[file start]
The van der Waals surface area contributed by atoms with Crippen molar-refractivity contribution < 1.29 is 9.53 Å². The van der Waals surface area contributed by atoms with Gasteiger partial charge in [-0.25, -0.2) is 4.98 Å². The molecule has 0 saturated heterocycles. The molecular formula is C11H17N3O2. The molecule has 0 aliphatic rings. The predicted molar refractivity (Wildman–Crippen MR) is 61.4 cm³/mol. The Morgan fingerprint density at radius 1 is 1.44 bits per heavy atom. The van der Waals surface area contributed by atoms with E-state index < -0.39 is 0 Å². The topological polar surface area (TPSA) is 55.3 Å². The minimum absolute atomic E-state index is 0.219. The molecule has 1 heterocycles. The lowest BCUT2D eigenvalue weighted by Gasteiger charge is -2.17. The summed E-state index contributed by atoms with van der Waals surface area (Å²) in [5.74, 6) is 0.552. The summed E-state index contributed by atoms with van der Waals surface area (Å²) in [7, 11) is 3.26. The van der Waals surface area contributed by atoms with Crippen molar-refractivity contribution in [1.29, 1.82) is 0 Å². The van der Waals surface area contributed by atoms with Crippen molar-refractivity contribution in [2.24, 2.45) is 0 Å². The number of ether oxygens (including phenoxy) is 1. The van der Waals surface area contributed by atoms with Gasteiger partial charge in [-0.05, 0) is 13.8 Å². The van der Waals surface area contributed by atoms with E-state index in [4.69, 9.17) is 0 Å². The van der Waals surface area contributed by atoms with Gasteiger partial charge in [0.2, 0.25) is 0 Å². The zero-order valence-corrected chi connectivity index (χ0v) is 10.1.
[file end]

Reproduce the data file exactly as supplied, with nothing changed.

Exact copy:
The van der Waals surface area contributed by atoms with Crippen molar-refractivity contribution < 1.29 is 9.53 Å². The van der Waals surface area contributed by atoms with Gasteiger partial charge in [-0.25, -0.2) is 4.98 Å². The molecule has 0 saturated heterocycles. The molecular formula is C11H17N3O2. The molecule has 0 aliphatic rings. The predicted molar refractivity (Wildman–Crippen MR) is 61.4 cm³/mol. The Morgan fingerprint density at radius 1 is 1.44 bits per heavy atom. The van der Waals surface area contributed by atoms with E-state index < -0.39 is 0 Å². The topological polar surface area (TPSA) is 55.3 Å². The minimum absolute atomic E-state index is 0.219. The molecule has 1 heterocycles. The lowest BCUT2D eigenvalue weighted by Gasteiger charge is -2.17. The summed E-state index contributed by atoms with van der Waals surface area (Å²) in [5.74, 6) is 0.552. The summed E-state index contributed by atoms with van der Waals surface area (Å²) in [7, 11) is 3.26. The van der Waals surface area contributed by atoms with Crippen molar-refractivity contribution in [1.29, 1.82) is 0 Å². The van der Waals surface area contributed by atoms with Crippen molar-refractivity contribution in [2.24, 2.45) is 0 Å². The number of ether oxygens (including phenoxy) is 1. The van der Waals surface area contributed by atoms with Gasteiger partial charge in [-0.05, 0) is 13.8 Å². The van der Waals surface area contributed by atoms with E-state index in [4.69, 9.17) is 0 Å². The van der Waals surface area contributed by atoms with Gasteiger partial charge in [0.2, 0.25) is 0 Å². The zero-order valence-corrected chi connectivity index (χ0v) is 10.1.